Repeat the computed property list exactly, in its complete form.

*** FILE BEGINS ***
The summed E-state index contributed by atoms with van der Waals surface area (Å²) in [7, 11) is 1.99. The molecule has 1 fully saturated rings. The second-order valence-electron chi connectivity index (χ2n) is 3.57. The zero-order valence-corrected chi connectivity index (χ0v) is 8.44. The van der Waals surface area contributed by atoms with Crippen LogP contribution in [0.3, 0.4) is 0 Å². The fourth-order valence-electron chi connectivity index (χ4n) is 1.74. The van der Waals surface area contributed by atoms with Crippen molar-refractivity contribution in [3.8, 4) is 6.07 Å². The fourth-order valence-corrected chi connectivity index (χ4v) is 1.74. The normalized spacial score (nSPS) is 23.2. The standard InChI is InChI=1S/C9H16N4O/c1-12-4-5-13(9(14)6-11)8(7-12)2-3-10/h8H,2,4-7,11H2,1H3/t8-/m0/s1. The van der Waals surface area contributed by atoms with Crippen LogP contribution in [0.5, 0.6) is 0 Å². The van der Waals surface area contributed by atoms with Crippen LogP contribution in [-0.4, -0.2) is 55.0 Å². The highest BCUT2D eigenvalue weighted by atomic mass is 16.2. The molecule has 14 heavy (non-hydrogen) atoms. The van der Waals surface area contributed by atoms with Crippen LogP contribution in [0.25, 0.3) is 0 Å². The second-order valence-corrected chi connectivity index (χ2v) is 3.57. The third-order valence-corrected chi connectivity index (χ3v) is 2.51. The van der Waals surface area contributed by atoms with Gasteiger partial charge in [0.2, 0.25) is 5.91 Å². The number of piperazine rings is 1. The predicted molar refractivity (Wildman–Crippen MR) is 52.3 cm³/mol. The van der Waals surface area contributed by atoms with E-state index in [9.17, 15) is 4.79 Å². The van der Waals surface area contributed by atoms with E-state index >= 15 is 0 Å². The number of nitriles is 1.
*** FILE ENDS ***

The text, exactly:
The summed E-state index contributed by atoms with van der Waals surface area (Å²) in [7, 11) is 1.99. The molecule has 1 fully saturated rings. The second-order valence-electron chi connectivity index (χ2n) is 3.57. The zero-order valence-corrected chi connectivity index (χ0v) is 8.44. The van der Waals surface area contributed by atoms with Crippen LogP contribution in [0.3, 0.4) is 0 Å². The fourth-order valence-electron chi connectivity index (χ4n) is 1.74. The van der Waals surface area contributed by atoms with Crippen molar-refractivity contribution in [3.8, 4) is 6.07 Å². The fourth-order valence-corrected chi connectivity index (χ4v) is 1.74. The normalized spacial score (nSPS) is 23.2. The standard InChI is InChI=1S/C9H16N4O/c1-12-4-5-13(9(14)6-11)8(7-12)2-3-10/h8H,2,4-7,11H2,1H3/t8-/m0/s1. The van der Waals surface area contributed by atoms with Crippen LogP contribution in [0.5, 0.6) is 0 Å². The van der Waals surface area contributed by atoms with Crippen LogP contribution in [-0.4, -0.2) is 55.0 Å². The highest BCUT2D eigenvalue weighted by atomic mass is 16.2. The molecule has 14 heavy (non-hydrogen) atoms. The van der Waals surface area contributed by atoms with Crippen LogP contribution in [0.25, 0.3) is 0 Å². The second-order valence-corrected chi connectivity index (χ2v) is 3.57. The third-order valence-corrected chi connectivity index (χ3v) is 2.51. The van der Waals surface area contributed by atoms with Gasteiger partial charge in [0.2, 0.25) is 5.91 Å². The number of piperazine rings is 1. The predicted molar refractivity (Wildman–Crippen MR) is 52.3 cm³/mol. The van der Waals surface area contributed by atoms with E-state index in [9.17, 15) is 4.79 Å². The van der Waals surface area contributed by atoms with E-state index >= 15 is 0 Å². The number of nitriles is 1.